By creating your own strategies you will have a much better idea about how each strategy works, compared to if you just use someone else’s. You’ll know when your strategy works and when it doesn’t, which means you’re better able to filter trades and capitalize on good opportunities.
Most of all, creating your own strategies takes a lot of work, which can be tedious, but it gets you looking intently at how prices move and act. All this market study is likely to improve your overall market knowledge, which will allow you to fine-tune and improve old strategies as well.
The starting process of any strategy is idea generation. The following are some steps to take to start generating strategy ideas. Once you have generated ideas you can go through a more in-depth process of testing them out. The testing phase involves fine-tuning and refining the strategy based on information received by trading the strategy in a demo account. Only once the strategy produces a profit over many demo trades should real capital be risked on a new strategy.
Coming up with strategy ideas is all about looking at charts, seeing where opportunity existed, and then asking questions about how you could have taken advantage.
Price moves are what create profit potential. Scope out some price moves on your chart, then ask yourself:
What started the move? Was it a chart pattern, a bounce off a trendline, a certain time of day, a news release, a breakout (or bounce off) of a resistance/support level?
The ultimate question is what sort of trade trigger could you use to enter that trade? A trade trigger is a specific condition that allows you to spot trade signals in real-time.
Consider factors such as whether you could use a limit order, or if you’d need to use a market to get filled in fast-moving market conditions.
Are there any indicators that could help highlight the trade trigger, or could the indicator be used to confirm the entry? Are Fibonacci Retracements of use?
Next, look for a way to get out of the trade that the trade signal (entry) produced. This stage is more important than the entry because it is the exit that determines your profit or loss. If trading binary options, your risk and profit are fixed, so some of the questions below won’t be applicable. Instead focus on exit-timing questions, and how to choose an appropriate expiry time.
Can you find any signals that occurred just before the reversal of the price move you were trying to capture? An indicator may help in this regard, or looking to see if the price movement was slowing down prior to the reversal? Or if the price reached an important support or resistance area or Fibonacci target?
Did the criteria you use to enter the trade disappear? When did it disappear? That could be an exit.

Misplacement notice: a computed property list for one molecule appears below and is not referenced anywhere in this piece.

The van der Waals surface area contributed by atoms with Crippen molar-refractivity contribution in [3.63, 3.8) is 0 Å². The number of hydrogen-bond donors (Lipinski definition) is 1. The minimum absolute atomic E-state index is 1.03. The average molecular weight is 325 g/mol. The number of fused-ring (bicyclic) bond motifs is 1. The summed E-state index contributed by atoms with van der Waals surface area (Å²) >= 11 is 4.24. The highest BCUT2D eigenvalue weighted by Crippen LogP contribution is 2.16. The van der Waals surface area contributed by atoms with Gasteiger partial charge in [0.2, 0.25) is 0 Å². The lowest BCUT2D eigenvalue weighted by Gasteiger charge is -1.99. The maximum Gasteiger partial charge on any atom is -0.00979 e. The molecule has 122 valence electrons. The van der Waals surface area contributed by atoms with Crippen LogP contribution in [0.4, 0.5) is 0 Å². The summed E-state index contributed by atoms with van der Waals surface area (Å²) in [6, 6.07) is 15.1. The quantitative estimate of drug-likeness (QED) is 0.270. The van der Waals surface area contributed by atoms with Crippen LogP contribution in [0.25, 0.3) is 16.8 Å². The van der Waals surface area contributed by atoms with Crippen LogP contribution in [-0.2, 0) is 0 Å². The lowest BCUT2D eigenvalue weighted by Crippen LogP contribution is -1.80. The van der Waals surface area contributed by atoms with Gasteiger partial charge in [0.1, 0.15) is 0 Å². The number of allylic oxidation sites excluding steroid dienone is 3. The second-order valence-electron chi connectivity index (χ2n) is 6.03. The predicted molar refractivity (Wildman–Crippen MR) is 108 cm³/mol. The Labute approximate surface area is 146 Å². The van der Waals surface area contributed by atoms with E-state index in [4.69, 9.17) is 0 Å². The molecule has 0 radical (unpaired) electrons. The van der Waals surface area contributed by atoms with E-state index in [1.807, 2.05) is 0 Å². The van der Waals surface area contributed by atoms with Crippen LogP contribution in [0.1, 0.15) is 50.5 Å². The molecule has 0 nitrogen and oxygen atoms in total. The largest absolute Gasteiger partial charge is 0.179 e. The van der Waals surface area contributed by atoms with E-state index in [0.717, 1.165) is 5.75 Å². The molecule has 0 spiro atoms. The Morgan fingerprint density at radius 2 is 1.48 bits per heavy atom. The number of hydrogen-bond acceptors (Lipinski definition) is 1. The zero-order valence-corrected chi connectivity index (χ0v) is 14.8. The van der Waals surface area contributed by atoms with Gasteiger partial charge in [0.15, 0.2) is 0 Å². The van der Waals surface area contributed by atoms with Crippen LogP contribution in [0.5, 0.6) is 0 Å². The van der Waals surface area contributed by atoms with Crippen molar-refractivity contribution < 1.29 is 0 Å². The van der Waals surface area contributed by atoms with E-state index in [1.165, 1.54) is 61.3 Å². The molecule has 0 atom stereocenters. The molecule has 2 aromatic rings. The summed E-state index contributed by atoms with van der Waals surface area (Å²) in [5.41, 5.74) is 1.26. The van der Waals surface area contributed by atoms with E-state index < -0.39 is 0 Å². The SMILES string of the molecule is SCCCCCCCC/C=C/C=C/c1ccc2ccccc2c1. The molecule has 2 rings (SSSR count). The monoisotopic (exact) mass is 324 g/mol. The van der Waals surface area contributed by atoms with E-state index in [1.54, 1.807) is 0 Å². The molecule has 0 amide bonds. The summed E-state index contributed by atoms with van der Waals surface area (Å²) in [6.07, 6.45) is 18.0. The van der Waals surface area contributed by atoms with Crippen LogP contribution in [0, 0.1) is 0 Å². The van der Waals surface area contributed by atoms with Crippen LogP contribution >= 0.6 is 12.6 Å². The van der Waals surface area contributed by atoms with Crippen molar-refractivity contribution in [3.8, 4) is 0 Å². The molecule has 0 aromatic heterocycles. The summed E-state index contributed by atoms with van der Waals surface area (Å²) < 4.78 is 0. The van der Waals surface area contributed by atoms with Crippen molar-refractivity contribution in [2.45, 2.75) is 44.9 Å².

Could a trailing stop be used? Or a profit target where you look to collect a specific amount of profit, such as 2:1 reward to risk ratio, or take a profit when you are onside $200 or 20 pips–these are all examples of fixed targets.
This section is discussed last but is arguably the most important. You can have the best entries and exits, but eventually, every strategy has losing trades. If you don’t manage your risk and capital properly those losing trades can wipe you out.
Look at the entry and exit rules you’ve established. What sort of position size could you take on that trade? Do you have the capital to actually take this sort of trade? Will multiple trades be on at the same time?
Based on the answers to the above questions, what is your risk on each trade(s)?
Try not to risk more than 2% (preferably 1%) of your capital on a single trade. When answering the questions above keep this in mind. If the trades are too risky, then the strategy isn’t worth it.
Does the profit potential of the trade warrant the risk? Basically, losses should be bigger than profits; if it isn’t, it means you need a very high win rate to make a profit.
Testing is beyond the scope of this article but is the next step. You have an idea and have jotted down ideas for how to enter, exit, and control risk. Now, flip through your charts to find more entry signals. How would the strategy perform? If it looks promising test the strategy on more data, or test it out in a demo account. Only once there is a history of profitable performance should the strategy be funded with real money. If the strategy does not perform well, then the whole process begins or again, or refine what you’ve got.
Consider if the strategy can be applied to other time frames, or in other markets. Consider whether it can be applied to smaller to larger price waves than you are currently monitoring. Look to see if the strategy performs better at a certain time or on a certain day; if there is a poor performing day or time of day, then don’t trade during that time. Are there ways you can apply additional filters or relax trade filters to improve performance?